• Around Badami
    • Bijapur – 125 Km
    • Aihole – 46 Km
    • Pattadakkal – 29 Km
    • Hospet – 190 Km


  1. If the one yet to come is going to be a treat, what should I say about this one. Oh yes, the children. It is strange that the teachers who accompany them remain oblivious of the nuisance being created. They should take interest in telling the kids about the importance of the sculptures. They could address them in an open air class nearby. Even before bringing the children to such places, I expect that they brief them appropriately.

  2. Most of the time, the teachers themselves are ill informed, and to them, a chore, something they need to take the kids to, so they take the kids and leave them alone...its a pity, but its true of most state schools all over India... really wish something is done to change this attitude!

  3. Oh Very beautiful and informative


  4. If that was a simple one, what would be the others like?

    Teachers should use the opportunity to tell the children about history and culture. When I had gone to a museum in Tel Aviv, I had seen this. The children were allowed to run around and look at the exhibits but not touch any other than the ones allowed to be touched. They were gentle with those! And when the teacher called them, they ran and sat around her as she first told them about the historical significance and then asked them questions. (So how did I understand Hebrew?) Well I asked the attendants and found out :)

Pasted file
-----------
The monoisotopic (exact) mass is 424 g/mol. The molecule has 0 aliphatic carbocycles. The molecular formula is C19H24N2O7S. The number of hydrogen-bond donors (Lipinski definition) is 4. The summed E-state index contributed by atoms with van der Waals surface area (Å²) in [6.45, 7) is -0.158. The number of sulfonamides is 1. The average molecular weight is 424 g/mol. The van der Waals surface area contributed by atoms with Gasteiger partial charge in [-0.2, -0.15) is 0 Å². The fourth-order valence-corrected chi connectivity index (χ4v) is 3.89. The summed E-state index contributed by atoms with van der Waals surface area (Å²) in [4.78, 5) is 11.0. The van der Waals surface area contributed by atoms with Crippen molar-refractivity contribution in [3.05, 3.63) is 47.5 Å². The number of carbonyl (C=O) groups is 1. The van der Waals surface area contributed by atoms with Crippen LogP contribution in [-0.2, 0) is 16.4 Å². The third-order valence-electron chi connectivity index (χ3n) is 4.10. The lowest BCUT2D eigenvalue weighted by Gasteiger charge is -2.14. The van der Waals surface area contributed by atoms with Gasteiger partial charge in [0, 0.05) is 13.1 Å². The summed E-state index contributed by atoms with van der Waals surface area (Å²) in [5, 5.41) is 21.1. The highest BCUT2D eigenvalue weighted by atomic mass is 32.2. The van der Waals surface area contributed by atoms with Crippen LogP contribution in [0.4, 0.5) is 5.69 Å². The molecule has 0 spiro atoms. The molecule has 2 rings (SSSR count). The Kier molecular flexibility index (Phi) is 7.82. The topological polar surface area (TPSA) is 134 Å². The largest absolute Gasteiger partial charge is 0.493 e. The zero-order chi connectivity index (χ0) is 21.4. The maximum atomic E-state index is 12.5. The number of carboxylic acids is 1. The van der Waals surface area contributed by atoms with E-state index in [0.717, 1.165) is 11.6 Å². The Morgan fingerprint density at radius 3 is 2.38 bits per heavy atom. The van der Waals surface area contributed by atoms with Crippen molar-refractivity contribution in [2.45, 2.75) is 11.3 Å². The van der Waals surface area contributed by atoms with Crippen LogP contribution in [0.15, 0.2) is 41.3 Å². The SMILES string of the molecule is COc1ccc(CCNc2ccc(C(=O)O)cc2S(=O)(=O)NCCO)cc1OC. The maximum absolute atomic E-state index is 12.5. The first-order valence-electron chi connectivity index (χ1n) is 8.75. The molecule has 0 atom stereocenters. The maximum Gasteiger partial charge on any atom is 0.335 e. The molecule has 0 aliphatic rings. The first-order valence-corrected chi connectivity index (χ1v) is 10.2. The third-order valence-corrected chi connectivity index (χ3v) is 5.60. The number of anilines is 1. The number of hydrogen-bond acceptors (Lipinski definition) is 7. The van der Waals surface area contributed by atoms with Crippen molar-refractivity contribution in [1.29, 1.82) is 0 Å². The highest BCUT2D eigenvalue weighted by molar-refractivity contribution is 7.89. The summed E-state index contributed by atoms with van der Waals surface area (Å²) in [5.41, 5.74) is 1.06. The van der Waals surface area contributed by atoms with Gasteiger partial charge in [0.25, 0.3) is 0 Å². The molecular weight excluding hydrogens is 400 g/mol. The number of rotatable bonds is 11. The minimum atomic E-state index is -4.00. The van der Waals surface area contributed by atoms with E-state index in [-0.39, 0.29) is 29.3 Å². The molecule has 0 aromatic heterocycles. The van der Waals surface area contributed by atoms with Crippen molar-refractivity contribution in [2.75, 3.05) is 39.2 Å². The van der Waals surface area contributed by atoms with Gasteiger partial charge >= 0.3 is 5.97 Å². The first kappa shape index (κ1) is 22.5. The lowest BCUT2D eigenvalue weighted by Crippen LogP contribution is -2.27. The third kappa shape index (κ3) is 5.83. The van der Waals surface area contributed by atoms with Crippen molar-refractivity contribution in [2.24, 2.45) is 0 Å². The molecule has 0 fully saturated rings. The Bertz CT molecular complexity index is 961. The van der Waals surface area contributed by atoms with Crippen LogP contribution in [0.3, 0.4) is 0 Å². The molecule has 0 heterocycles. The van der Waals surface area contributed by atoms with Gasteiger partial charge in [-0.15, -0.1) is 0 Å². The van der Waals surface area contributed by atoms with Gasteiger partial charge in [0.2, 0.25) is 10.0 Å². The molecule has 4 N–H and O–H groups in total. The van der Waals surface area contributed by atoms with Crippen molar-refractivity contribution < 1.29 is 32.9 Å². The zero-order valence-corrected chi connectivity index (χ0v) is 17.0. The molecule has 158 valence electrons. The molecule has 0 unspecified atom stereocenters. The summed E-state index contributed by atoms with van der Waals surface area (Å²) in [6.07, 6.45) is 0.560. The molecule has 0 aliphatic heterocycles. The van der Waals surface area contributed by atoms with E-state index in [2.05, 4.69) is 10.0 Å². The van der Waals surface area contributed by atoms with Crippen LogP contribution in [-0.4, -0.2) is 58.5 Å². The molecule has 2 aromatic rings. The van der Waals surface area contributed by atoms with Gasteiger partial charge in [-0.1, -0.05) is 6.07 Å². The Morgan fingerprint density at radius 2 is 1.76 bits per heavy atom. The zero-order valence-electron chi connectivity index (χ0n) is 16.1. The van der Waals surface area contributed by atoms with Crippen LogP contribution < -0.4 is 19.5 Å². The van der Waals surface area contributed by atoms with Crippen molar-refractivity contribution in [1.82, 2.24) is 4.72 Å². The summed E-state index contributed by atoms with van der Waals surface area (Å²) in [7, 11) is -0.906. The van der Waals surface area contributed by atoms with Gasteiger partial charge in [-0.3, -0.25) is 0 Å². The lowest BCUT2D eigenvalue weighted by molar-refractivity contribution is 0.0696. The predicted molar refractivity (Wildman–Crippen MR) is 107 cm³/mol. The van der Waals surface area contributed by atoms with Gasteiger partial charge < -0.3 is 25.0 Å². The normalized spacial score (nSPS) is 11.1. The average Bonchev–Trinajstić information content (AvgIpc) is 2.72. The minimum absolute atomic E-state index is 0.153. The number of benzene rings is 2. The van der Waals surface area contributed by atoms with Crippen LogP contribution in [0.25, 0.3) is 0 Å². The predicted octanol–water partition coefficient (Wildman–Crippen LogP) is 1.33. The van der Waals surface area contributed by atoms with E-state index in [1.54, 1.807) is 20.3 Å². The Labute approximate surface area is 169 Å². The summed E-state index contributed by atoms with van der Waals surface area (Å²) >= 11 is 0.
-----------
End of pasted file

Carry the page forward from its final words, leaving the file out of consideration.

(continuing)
5. just wait and see the detail on the next one!
    as to the students, I completely agree with you... my son is 8, and he is a hyperactive child who never sits still. but when we go to such places, i tell him the story, explain the details.. and u cant imagine how quiet and attentive he is! and kids understand so much so soon! our guide was telling us about how to identify between shiva and vishnu in the harihara sculpture, and by the third cave, he was able to correctly point out which was which! kids respond to the kind of information given to them... unfortunately, most teachers dont seem to be interested.. or maybe its just the system.. like everything else!

  6. I agree that we do not teach kids to appreciate history. 

  7. Yes, Mridula! we teach kids to be bored by history...